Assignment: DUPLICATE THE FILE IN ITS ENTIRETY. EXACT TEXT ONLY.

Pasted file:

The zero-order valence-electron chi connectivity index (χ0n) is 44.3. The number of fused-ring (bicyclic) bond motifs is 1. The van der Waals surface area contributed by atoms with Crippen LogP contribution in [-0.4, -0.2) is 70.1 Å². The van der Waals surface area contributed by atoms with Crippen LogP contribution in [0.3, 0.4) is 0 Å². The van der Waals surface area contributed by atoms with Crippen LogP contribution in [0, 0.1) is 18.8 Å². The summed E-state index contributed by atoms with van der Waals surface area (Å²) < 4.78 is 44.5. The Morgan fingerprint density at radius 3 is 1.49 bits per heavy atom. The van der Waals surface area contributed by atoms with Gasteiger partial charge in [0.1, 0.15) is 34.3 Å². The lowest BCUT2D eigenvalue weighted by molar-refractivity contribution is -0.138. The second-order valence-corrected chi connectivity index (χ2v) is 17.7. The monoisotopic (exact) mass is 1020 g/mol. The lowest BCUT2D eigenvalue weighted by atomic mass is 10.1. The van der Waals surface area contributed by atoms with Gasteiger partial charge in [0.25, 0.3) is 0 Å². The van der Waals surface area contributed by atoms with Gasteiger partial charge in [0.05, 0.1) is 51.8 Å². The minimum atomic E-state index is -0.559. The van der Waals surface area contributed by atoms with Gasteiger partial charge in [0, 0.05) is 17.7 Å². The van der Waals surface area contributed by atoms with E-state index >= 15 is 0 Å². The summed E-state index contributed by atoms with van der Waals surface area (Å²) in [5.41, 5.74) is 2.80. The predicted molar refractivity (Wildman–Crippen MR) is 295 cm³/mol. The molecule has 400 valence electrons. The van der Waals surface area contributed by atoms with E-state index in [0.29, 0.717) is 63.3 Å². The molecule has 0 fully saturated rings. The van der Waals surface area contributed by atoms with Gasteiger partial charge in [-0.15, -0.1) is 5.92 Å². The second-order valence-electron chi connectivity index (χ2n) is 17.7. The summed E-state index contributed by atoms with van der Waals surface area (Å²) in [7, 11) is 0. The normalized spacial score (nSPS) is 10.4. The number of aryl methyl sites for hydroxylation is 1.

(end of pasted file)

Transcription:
The zero-order valence-electron chi connectivity index (χ0n) is 44.3. The number of fused-ring (bicyclic) bond motifs is 1. The van der Waals surface area contributed by atoms with Crippen LogP contribution in [-0.4, -0.2) is 70.1 Å². The van der Waals surface area contributed by atoms with Crippen LogP contribution in [0.3, 0.4) is 0 Å². The van der Waals surface area contributed by atoms with Crippen LogP contribution in [0, 0.1) is 18.8 Å². The summed E-state index contributed by atoms with van der Waals surface area (Å²) < 4.78 is 44.5. The Morgan fingerprint density at radius 3 is 1.49 bits per heavy atom. The van der Waals surface area contributed by atoms with Gasteiger partial charge in [0.1, 0.15) is 34.3 Å². The lowest BCUT2D eigenvalue weighted by molar-refractivity contribution is -0.138. The second-order valence-corrected chi connectivity index (χ2v) is 17.7. The monoisotopic (exact) mass is 1020 g/mol. The lowest BCUT2D eigenvalue weighted by atomic mass is 10.1. The van der Waals surface area contributed by atoms with Gasteiger partial charge in [0.25, 0.3) is 0 Å². The van der Waals surface area contributed by atoms with Gasteiger partial charge in [0.05, 0.1) is 51.8 Å². The minimum atomic E-state index is -0.559. The van der Waals surface area contributed by atoms with Gasteiger partial charge in [0, 0.05) is 17.7 Å². The van der Waals surface area contributed by atoms with E-state index >= 15 is 0 Å². The summed E-state index contributed by atoms with van der Waals surface area (Å²) in [5.41, 5.74) is 2.80. The predicted molar refractivity (Wildman–Crippen MR) is 295 cm³/mol. The molecule has 400 valence electrons. The van der Waals surface area contributed by atoms with E-state index in [0.29, 0.717) is 63.3 Å². The molecule has 0 fully saturated rings. The van der Waals surface area contributed by atoms with Gasteiger partial charge in [-0.15, -0.1) is 5.92 Å². The second-order valence-electron chi connectivity index (χ2n) is 17.7. The summed E-state index contributed by atoms with van der Waals surface area (Å²) in [7, 11) is 0. The normalized spacial score (nSPS) is 10.4. The number of aryl methyl sites for hydroxylation is 1.